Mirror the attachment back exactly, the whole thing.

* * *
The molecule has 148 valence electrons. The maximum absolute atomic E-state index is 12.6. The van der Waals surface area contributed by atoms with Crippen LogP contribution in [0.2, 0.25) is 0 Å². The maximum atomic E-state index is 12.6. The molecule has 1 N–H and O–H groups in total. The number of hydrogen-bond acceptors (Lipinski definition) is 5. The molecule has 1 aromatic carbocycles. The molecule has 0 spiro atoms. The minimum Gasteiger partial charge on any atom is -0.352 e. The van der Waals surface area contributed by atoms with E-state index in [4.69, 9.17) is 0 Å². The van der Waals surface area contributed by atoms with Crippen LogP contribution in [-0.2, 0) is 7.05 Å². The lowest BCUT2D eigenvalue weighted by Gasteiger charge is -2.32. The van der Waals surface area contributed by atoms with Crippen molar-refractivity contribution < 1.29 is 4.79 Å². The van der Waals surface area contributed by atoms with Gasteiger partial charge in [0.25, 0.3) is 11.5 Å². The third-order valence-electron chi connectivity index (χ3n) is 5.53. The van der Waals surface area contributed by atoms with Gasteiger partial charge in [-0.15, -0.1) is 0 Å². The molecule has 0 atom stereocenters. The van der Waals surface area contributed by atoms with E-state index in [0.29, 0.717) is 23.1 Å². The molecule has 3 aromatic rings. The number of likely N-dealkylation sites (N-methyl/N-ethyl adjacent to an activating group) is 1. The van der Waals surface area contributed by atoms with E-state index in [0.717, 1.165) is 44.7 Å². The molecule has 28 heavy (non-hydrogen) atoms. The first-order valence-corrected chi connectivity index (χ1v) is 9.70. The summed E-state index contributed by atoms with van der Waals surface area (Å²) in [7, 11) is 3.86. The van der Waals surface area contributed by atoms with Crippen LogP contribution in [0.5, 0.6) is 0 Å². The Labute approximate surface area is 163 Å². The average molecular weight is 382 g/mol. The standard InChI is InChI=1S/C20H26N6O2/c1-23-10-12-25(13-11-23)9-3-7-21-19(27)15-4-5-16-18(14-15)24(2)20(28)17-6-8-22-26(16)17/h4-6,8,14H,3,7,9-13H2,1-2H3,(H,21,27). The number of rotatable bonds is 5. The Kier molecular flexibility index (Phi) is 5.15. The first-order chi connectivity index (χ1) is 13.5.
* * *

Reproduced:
The molecule has 148 valence electrons. The maximum absolute atomic E-state index is 12.6. The van der Waals surface area contributed by atoms with Crippen LogP contribution in [0.2, 0.25) is 0 Å². The maximum atomic E-state index is 12.6. The molecule has 1 N–H and O–H groups in total. The number of hydrogen-bond acceptors (Lipinski definition) is 5. The molecule has 1 aromatic carbocycles. The molecule has 0 spiro atoms. The minimum Gasteiger partial charge on any atom is -0.352 e. The van der Waals surface area contributed by atoms with E-state index in [4.69, 9.17) is 0 Å². The van der Waals surface area contributed by atoms with Crippen LogP contribution in [-0.2, 0) is 7.05 Å². The lowest BCUT2D eigenvalue weighted by Gasteiger charge is -2.32. The van der Waals surface area contributed by atoms with Crippen molar-refractivity contribution < 1.29 is 4.79 Å². The van der Waals surface area contributed by atoms with Gasteiger partial charge in [0.25, 0.3) is 11.5 Å². The third-order valence-electron chi connectivity index (χ3n) is 5.53. The van der Waals surface area contributed by atoms with Gasteiger partial charge in [-0.15, -0.1) is 0 Å². The molecule has 0 atom stereocenters. The van der Waals surface area contributed by atoms with E-state index in [0.29, 0.717) is 23.1 Å². The molecule has 3 aromatic rings. The number of likely N-dealkylation sites (N-methyl/N-ethyl adjacent to an activating group) is 1. The van der Waals surface area contributed by atoms with E-state index in [0.717, 1.165) is 44.7 Å². The molecule has 28 heavy (non-hydrogen) atoms. The first-order valence-corrected chi connectivity index (χ1v) is 9.70. The summed E-state index contributed by atoms with van der Waals surface area (Å²) in [7, 11) is 3.86. The van der Waals surface area contributed by atoms with Crippen LogP contribution in [0.5, 0.6) is 0 Å². The Labute approximate surface area is 163 Å². The average molecular weight is 382 g/mol. The standard InChI is InChI=1S/C20H26N6O2/c1-23-10-12-25(13-11-23)9-3-7-21-19(27)15-4-5-16-18(14-15)24(2)20(28)17-6-8-22-26(16)17/h4-6,8,14H,3,7,9-13H2,1-2H3,(H,21,27). The number of rotatable bonds is 5. The Kier molecular flexibility index (Phi) is 5.15. The first-order chi connectivity index (χ1) is 13.5.